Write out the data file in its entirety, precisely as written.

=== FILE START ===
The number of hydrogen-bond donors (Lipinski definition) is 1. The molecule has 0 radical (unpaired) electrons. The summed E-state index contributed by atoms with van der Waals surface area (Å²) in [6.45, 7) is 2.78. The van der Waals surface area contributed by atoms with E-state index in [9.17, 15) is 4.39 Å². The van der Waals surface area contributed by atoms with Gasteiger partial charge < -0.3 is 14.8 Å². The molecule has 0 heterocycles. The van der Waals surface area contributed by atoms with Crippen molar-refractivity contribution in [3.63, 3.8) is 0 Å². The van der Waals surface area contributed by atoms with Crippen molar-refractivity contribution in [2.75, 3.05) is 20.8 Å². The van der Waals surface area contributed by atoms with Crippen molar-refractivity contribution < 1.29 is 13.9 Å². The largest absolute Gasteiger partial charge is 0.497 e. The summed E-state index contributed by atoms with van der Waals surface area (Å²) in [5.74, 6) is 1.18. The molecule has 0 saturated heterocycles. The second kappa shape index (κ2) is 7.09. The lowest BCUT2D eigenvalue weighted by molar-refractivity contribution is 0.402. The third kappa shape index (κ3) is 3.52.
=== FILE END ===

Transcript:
The number of hydrogen-bond donors (Lipinski definition) is 1. The molecule has 0 radical (unpaired) electrons. The summed E-state index contributed by atoms with van der Waals surface area (Å²) in [6.45, 7) is 2.78. The van der Waals surface area contributed by atoms with E-state index in [9.17, 15) is 4.39 Å². The van der Waals surface area contributed by atoms with Gasteiger partial charge < -0.3 is 14.8 Å². The molecule has 0 heterocycles. The van der Waals surface area contributed by atoms with Crippen molar-refractivity contribution in [3.63, 3.8) is 0 Å². The van der Waals surface area contributed by atoms with Crippen molar-refractivity contribution in [2.75, 3.05) is 20.8 Å². The van der Waals surface area contributed by atoms with Crippen molar-refractivity contribution < 1.29 is 13.9 Å². The largest absolute Gasteiger partial charge is 0.497 e. The summed E-state index contributed by atoms with van der Waals surface area (Å²) in [5.74, 6) is 1.18. The molecule has 0 saturated heterocycles. The second kappa shape index (κ2) is 7.09. The lowest BCUT2D eigenvalue weighted by molar-refractivity contribution is 0.402. The third kappa shape index (κ3) is 3.52.